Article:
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An athlete swims past the Sheringham Shoal Offshore Wind Farm off the coast of Norfolk, England.
Mike Harrington

An athlete swims past the Sheringham Shoal Offshore Wind Farm off the coast of Norfolk, England. The wind farm consists of 88 Siemens 3.6 megawatt turbines placed over a 35-square kilometer area, 11 miles from shore.

Offshore Wind Turbines

Winds over sea are more consistent than those over land. Offshore wind turbines tap into that power to generate utility-scale electricity without emissions.

Reduce SourcesElectricityShift Production
10.22 to 9.89
Gigatons
CO2 Equivalent
Reduced/Sequestered
2020–2050
640.88 to 729.51
Billion US$
Net First Cost
To Implement
651.47 to 768.39
Billion US$
Lifetime Net
Operational Savings
Research Fellows: Abdulmutalib Yussuff, Christine Shearer; Senior Fellow: João Pedro Gouveia; Senior Director: Chad Frischmann

Impact

Offshore wind turbines growing from the current estimated 60 terawatt-hours, to 1,850.04–2,175.56 terawatt-hours by 2050, could avoid 10.22–9.89 gigatons of greenhouse gas emissions. This solution can deliver lifetime net operational savings of US$651.47–768.39 billion over three decades of operation associated with net first costs of US$640.88–729.51 billion.

Introduction

Project Drawdown’s Offshore Wind Turbines solution uses offshore utility-scale wind power technologies to generate electricity. This solution replaces conventional electricity-generating technologies such as coal, oil, and natural gas power plants.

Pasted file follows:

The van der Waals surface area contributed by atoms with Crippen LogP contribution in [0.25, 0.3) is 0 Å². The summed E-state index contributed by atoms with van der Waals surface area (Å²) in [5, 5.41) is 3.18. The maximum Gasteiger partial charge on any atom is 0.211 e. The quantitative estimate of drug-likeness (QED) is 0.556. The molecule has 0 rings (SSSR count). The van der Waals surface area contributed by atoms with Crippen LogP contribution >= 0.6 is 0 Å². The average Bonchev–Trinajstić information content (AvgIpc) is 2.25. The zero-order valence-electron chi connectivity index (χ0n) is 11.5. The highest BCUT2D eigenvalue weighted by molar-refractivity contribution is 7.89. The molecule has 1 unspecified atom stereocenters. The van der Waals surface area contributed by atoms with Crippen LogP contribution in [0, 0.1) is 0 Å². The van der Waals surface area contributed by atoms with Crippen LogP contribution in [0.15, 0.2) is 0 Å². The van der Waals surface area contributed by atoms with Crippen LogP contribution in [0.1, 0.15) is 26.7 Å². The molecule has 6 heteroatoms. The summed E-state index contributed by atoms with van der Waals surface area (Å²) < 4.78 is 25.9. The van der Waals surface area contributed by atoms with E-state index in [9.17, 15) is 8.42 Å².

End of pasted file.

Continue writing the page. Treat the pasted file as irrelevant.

Offshore wind solutions are increasingly being adopted where wind is less intermittent and the turbines can harvest more energy than is the case for onshore wind. Offshore placement increases construction, grid connection, and equipment costs over those of land-based turbines, but the generation potential of offshore turbines is often higher than those of onshore turbines.

Since the amount of power generated by a wind turbine is primarily determined by its size and the intensity of the wind resources, offshore locations are a growing opportunity.

Methodology

Total Addressable Market

We based the total addressable market for the Offshore Wind Turbines solution on projected global electricity generation from 2020 to 2050. The total addressable market is different for the two adoption scenarios because Scenario 2 projects extensive electrification of transportation, space heating, etc., dramatically increasing demand and therefore production of electricity worldwide.

We estimated the current adoption (defined as the amount of functional demand supplied in 2018) at 0.27 percent of generation (62 terawatt-hours).

Adoption Scenarios

We calculated impacts of increased adoption of offshore wind turbines from 2020 to 2050 by comparing two scenarios with a reference scenario in which the market share was fixed at current levels.

  • Scenario 1: Offshore wind turbines capture 4 percent of the electricity generation market share in 2050 with 1,850.04 terawatt-hours generated. This scenario is based on the evaluation of four ambitious scenarios from IEA (2017) Energy Technology Perspectives 2DS and B2DS scenarios; IEA (2018) World Energy Outlook SDS; and Equinor (2018) Renewal Scenario, using a medium growth trajectory.